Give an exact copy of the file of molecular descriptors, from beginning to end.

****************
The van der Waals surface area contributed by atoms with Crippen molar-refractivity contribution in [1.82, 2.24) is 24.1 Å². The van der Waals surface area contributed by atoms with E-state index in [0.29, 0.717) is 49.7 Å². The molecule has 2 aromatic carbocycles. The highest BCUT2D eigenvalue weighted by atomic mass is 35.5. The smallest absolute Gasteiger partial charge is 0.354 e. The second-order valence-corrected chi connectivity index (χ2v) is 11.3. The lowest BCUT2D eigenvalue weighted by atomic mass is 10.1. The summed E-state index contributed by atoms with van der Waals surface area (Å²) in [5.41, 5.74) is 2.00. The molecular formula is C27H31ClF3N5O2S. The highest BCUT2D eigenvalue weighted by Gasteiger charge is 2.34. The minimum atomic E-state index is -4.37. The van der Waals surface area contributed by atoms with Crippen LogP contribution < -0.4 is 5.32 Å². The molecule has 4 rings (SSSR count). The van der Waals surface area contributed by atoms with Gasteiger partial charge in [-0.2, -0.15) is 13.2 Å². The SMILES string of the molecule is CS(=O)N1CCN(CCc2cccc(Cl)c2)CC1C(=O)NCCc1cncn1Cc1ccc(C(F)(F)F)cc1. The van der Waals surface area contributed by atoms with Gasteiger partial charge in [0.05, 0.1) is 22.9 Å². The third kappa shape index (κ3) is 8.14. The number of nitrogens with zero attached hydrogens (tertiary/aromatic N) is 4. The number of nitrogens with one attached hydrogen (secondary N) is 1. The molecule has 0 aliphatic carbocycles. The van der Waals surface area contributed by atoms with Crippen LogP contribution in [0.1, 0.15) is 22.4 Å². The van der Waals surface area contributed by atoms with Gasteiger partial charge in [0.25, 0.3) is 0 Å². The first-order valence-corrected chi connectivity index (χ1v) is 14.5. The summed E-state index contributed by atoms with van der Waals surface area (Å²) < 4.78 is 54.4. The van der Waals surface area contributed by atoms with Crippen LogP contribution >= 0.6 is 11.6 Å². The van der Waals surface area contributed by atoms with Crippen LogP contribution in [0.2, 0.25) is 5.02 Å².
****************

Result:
The van der Waals surface area contributed by atoms with Crippen molar-refractivity contribution in [1.82, 2.24) is 24.1 Å². The van der Waals surface area contributed by atoms with E-state index in [0.29, 0.717) is 49.7 Å². The molecule has 2 aromatic carbocycles. The highest BCUT2D eigenvalue weighted by atomic mass is 35.5. The smallest absolute Gasteiger partial charge is 0.354 e. The second-order valence-corrected chi connectivity index (χ2v) is 11.3. The lowest BCUT2D eigenvalue weighted by atomic mass is 10.1. The summed E-state index contributed by atoms with van der Waals surface area (Å²) in [5.41, 5.74) is 2.00. The molecular formula is C27H31ClF3N5O2S. The highest BCUT2D eigenvalue weighted by Gasteiger charge is 2.34. The minimum atomic E-state index is -4.37. The van der Waals surface area contributed by atoms with Crippen LogP contribution < -0.4 is 5.32 Å². The molecule has 4 rings (SSSR count). The van der Waals surface area contributed by atoms with Gasteiger partial charge in [-0.2, -0.15) is 13.2 Å². The SMILES string of the molecule is CS(=O)N1CCN(CCc2cccc(Cl)c2)CC1C(=O)NCCc1cncn1Cc1ccc(C(F)(F)F)cc1. The van der Waals surface area contributed by atoms with Gasteiger partial charge in [0.05, 0.1) is 22.9 Å². The third kappa shape index (κ3) is 8.14. The number of nitrogens with zero attached hydrogens (tertiary/aromatic N) is 4. The number of nitrogens with one attached hydrogen (secondary N) is 1. The molecule has 0 aliphatic carbocycles. The van der Waals surface area contributed by atoms with Crippen LogP contribution in [0.1, 0.15) is 22.4 Å². The van der Waals surface area contributed by atoms with Gasteiger partial charge in [0.25, 0.3) is 0 Å². The first-order valence-corrected chi connectivity index (χ1v) is 14.5. The summed E-state index contributed by atoms with van der Waals surface area (Å²) < 4.78 is 54.4. The van der Waals surface area contributed by atoms with Crippen LogP contribution >= 0.6 is 11.6 Å². The van der Waals surface area contributed by atoms with Crippen LogP contribution in [0.2, 0.25) is 5.02 Å².